Small Business Optimism Hits Two-Year Low

Tom Scott
CA Executive Director, National Federation of Independent Business

The NFIB business survey shows small business owners treading water with expected business conditions very negative.

The Index of Small Business Optimism fell 1 point in February to the lowest reading in two years, with six of the 10 indices declining and four remaining unchanged, according to the National Federation of Independent Business’ monthly economic survey released yesterday.

According to our NFIB Chief Economists William C. Dunkelberg, “A ho-hum outcome this month confirms that the small business sector is not performing with any strength. Small business owners are still waiting for a good reason to invest in the future.” 

Here in the Golden State, we see these trends unfold as a result of additional mandates and regulations on our job creators. Small businesses in California are unfortunately on the frontline every day facing new costs and burdens from the Legislature in Sacramento.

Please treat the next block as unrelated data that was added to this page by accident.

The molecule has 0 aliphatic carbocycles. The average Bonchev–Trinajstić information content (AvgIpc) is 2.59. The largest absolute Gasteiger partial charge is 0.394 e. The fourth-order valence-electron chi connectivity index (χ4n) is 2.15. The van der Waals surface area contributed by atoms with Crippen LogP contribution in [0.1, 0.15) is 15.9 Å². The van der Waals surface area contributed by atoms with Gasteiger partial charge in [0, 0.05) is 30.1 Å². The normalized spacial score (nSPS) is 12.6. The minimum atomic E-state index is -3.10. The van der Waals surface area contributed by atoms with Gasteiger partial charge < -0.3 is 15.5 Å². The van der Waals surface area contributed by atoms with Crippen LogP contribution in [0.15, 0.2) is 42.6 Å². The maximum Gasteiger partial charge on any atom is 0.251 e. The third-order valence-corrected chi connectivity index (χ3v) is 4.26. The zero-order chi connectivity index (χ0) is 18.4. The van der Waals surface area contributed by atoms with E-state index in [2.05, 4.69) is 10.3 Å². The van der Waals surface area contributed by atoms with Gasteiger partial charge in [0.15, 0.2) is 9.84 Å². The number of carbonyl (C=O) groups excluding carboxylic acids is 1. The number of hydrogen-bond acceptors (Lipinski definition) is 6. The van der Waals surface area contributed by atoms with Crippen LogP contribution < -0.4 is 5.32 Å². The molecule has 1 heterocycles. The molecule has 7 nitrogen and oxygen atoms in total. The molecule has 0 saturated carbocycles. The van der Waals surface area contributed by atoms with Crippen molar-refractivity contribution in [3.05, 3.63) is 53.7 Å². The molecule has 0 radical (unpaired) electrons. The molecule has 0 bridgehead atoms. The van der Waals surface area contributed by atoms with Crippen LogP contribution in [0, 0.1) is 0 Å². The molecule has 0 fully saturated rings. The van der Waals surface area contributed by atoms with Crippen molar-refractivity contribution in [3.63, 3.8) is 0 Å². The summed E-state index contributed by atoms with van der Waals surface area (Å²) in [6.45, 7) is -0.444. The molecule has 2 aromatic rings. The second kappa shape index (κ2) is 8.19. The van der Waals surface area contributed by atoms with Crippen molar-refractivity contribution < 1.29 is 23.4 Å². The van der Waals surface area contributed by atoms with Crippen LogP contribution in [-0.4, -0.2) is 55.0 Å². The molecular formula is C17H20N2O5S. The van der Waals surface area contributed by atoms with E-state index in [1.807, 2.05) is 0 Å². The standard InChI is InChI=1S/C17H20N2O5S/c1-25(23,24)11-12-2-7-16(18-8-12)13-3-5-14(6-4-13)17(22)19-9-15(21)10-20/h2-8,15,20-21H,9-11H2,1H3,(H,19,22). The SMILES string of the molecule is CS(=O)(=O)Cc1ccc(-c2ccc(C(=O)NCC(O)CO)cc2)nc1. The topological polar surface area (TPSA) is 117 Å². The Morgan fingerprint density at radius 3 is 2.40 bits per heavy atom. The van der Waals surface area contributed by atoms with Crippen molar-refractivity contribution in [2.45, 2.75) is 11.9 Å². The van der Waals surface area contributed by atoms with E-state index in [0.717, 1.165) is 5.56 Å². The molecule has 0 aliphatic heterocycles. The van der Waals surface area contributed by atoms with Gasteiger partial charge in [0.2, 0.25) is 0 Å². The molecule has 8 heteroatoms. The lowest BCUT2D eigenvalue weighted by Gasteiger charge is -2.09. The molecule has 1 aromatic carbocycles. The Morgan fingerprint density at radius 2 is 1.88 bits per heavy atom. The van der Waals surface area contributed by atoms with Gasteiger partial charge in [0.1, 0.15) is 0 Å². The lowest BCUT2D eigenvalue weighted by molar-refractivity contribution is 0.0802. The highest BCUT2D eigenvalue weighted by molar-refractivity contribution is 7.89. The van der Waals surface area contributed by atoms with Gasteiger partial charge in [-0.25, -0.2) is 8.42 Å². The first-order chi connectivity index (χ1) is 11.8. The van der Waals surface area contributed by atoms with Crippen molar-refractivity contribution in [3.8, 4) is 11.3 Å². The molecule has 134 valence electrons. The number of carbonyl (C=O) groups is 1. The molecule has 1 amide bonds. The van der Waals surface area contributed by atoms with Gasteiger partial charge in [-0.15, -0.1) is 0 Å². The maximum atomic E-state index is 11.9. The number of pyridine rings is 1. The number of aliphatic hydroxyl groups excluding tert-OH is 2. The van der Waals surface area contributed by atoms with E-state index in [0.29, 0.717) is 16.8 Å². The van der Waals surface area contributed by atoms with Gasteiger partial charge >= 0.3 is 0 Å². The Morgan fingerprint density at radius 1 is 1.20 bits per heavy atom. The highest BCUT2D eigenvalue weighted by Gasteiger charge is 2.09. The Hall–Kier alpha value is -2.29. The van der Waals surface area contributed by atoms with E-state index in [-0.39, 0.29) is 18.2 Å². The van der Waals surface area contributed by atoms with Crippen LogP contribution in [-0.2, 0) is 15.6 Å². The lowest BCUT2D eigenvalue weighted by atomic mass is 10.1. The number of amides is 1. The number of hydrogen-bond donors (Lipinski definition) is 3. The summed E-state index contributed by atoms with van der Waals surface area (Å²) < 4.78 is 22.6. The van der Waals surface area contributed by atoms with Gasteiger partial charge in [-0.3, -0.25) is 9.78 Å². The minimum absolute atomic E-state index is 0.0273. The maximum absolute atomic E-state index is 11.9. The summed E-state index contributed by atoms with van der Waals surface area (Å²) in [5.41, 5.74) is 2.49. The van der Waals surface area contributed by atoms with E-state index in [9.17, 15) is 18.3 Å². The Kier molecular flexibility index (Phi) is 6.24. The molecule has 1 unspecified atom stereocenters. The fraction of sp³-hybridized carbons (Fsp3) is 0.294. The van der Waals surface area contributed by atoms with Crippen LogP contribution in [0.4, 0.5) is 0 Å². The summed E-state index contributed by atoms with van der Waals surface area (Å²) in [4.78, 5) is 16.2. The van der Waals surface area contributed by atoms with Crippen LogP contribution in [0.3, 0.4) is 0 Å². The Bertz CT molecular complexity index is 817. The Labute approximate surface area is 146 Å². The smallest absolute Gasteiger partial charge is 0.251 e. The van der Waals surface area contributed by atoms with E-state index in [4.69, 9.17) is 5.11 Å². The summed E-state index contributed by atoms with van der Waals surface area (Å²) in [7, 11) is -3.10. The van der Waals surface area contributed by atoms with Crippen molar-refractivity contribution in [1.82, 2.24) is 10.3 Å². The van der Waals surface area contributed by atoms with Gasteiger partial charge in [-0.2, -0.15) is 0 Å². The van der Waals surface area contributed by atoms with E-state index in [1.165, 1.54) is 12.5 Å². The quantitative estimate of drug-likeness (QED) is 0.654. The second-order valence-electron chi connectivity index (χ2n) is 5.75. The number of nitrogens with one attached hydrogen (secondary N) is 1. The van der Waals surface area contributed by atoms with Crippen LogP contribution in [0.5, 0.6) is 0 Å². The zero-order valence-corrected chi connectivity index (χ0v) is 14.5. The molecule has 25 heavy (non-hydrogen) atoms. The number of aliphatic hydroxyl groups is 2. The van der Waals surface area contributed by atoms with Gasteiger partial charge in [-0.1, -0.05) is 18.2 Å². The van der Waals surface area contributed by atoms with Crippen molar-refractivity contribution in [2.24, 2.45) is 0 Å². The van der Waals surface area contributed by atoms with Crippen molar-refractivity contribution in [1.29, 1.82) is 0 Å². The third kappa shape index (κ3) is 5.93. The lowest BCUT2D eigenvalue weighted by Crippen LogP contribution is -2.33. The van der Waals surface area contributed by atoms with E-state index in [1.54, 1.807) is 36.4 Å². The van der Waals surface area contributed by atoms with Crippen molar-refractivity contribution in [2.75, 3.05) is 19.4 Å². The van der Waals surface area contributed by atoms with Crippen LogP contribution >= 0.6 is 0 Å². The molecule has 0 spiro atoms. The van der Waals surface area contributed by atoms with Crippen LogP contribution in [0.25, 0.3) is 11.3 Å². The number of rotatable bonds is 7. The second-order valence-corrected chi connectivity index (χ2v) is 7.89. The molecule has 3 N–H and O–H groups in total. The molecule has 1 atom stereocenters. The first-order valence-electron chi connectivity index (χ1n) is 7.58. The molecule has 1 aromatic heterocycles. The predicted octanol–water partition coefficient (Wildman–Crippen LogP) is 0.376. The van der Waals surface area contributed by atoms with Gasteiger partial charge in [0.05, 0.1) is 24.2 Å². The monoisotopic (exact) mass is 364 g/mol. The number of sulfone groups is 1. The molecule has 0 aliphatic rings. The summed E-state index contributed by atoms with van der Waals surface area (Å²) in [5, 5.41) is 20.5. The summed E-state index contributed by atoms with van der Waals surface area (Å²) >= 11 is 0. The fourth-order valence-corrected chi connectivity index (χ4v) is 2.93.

The overall Index dropped 1 point in February and now stands at 92.9, which is the lowest reading in two years and well below the 42-year average of 98. Spending and hiring plans weakened a bit as expectations for growth in real sales volumes fell. Earnings trends also weakened as owners continued to report widespread gains in worker compensation while holding the line on price increases. More firms reduced prices than raised them, a sign that small businesses are finding ways to absorb higher labor costs without affecting consumers. Also, the political climate continued to be the second most frequently cited reason for reluctance to expand.

Sales trends have moved down over the past few months. That trend continued in February. Expectations for future business conditions remained very negative, which indicates that small business owners do not plan to increase hiring or capital spending.

“Political uncertainty remains a major concern and the President does not seem inclined to address the major concerns of small business owners,” Dunkelberg said. “Every month, the Fed dithers on interest rate policy, giving the impression that the economy is weak.

All this generates uncertainty, the enemy of spending and hiring behavior that would move the economy forward at a faster pace.”

NFIB’s monthly Small Business Economic Trends survey is based on a monthly survey of small businesses. The survey was conducted in February and reflects the response of 756 small businesses.

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